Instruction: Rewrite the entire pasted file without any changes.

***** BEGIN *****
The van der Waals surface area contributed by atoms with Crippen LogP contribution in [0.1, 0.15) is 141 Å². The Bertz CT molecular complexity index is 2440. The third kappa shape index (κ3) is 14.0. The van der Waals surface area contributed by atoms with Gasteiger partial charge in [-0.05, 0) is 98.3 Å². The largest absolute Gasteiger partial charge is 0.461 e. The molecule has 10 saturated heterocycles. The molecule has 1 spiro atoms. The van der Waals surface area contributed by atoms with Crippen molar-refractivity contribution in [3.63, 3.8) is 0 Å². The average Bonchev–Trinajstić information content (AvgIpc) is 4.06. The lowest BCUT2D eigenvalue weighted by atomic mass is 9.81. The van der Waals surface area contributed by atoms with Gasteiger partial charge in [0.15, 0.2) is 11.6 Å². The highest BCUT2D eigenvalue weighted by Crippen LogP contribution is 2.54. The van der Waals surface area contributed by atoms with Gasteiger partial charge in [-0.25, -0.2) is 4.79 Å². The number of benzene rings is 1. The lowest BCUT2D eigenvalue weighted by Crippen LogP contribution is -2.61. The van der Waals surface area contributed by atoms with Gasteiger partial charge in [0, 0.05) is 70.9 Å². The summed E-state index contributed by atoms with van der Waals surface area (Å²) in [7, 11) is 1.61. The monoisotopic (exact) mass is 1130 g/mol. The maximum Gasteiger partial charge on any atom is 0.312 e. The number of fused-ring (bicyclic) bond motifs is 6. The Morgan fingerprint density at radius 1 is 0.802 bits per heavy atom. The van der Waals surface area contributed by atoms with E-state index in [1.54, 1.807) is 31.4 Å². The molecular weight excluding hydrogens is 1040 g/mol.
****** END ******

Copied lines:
The van der Waals surface area contributed by atoms with Crippen LogP contribution in [0.1, 0.15) is 141 Å². The Bertz CT molecular complexity index is 2440. The third kappa shape index (κ3) is 14.0. The van der Waals surface area contributed by atoms with Gasteiger partial charge in [-0.05, 0) is 98.3 Å². The largest absolute Gasteiger partial charge is 0.461 e. The molecule has 10 saturated heterocycles. The molecule has 1 spiro atoms. The van der Waals surface area contributed by atoms with Crippen molar-refractivity contribution in [3.63, 3.8) is 0 Å². The average Bonchev–Trinajstić information content (AvgIpc) is 4.06. The lowest BCUT2D eigenvalue weighted by atomic mass is 9.81. The van der Waals surface area contributed by atoms with Gasteiger partial charge in [0.15, 0.2) is 11.6 Å². The highest BCUT2D eigenvalue weighted by Crippen LogP contribution is 2.54. The van der Waals surface area contributed by atoms with Gasteiger partial charge in [-0.25, -0.2) is 4.79 Å². The number of benzene rings is 1. The lowest BCUT2D eigenvalue weighted by Crippen LogP contribution is -2.61. The van der Waals surface area contributed by atoms with Gasteiger partial charge in [0, 0.05) is 70.9 Å². The summed E-state index contributed by atoms with van der Waals surface area (Å²) in [7, 11) is 1.61. The monoisotopic (exact) mass is 1130 g/mol. The maximum Gasteiger partial charge on any atom is 0.312 e. The number of fused-ring (bicyclic) bond motifs is 6. The Morgan fingerprint density at radius 1 is 0.802 bits per heavy atom. The van der Waals surface area contributed by atoms with E-state index in [1.54, 1.807) is 31.4 Å². The molecular weight excluding hydrogens is 1040 g/mol.